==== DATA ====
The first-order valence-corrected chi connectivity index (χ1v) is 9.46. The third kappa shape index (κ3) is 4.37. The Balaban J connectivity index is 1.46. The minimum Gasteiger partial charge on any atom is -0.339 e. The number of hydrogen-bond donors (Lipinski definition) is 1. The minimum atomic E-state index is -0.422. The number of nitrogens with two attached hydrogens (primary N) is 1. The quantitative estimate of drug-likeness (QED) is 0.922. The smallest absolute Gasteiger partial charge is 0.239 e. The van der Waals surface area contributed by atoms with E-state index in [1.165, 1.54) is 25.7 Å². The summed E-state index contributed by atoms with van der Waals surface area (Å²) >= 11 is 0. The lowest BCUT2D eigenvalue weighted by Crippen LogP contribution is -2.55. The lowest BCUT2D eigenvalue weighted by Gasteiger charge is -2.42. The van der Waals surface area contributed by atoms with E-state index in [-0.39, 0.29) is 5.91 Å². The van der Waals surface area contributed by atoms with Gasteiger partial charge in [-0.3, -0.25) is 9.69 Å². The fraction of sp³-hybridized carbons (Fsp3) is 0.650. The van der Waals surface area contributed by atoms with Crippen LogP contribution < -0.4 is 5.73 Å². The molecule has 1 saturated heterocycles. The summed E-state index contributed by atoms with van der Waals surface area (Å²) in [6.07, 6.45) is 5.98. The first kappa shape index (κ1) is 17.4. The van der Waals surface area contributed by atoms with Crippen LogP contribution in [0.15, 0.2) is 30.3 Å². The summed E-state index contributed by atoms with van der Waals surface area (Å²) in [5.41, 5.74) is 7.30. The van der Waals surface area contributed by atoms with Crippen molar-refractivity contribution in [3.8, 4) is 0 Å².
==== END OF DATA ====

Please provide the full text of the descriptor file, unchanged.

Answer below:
The first-order valence-corrected chi connectivity index (χ1v) is 9.46. The third kappa shape index (κ3) is 4.37. The Balaban J connectivity index is 1.46. The minimum Gasteiger partial charge on any atom is -0.339 e. The number of hydrogen-bond donors (Lipinski definition) is 1. The minimum atomic E-state index is -0.422. The number of nitrogens with two attached hydrogens (primary N) is 1. The quantitative estimate of drug-likeness (QED) is 0.922. The smallest absolute Gasteiger partial charge is 0.239 e. The van der Waals surface area contributed by atoms with E-state index in [1.165, 1.54) is 25.7 Å². The summed E-state index contributed by atoms with van der Waals surface area (Å²) >= 11 is 0. The lowest BCUT2D eigenvalue weighted by Crippen LogP contribution is -2.55. The lowest BCUT2D eigenvalue weighted by Gasteiger charge is -2.42. The van der Waals surface area contributed by atoms with E-state index in [-0.39, 0.29) is 5.91 Å². The van der Waals surface area contributed by atoms with Gasteiger partial charge in [-0.3, -0.25) is 9.69 Å². The fraction of sp³-hybridized carbons (Fsp3) is 0.650. The van der Waals surface area contributed by atoms with Crippen LogP contribution < -0.4 is 5.73 Å². The molecule has 1 saturated heterocycles. The summed E-state index contributed by atoms with van der Waals surface area (Å²) in [6.07, 6.45) is 5.98. The first kappa shape index (κ1) is 17.4. The van der Waals surface area contributed by atoms with Crippen LogP contribution in [0.15, 0.2) is 30.3 Å². The summed E-state index contributed by atoms with van der Waals surface area (Å²) in [5.41, 5.74) is 7.30. The van der Waals surface area contributed by atoms with Crippen molar-refractivity contribution in [3.8, 4) is 0 Å².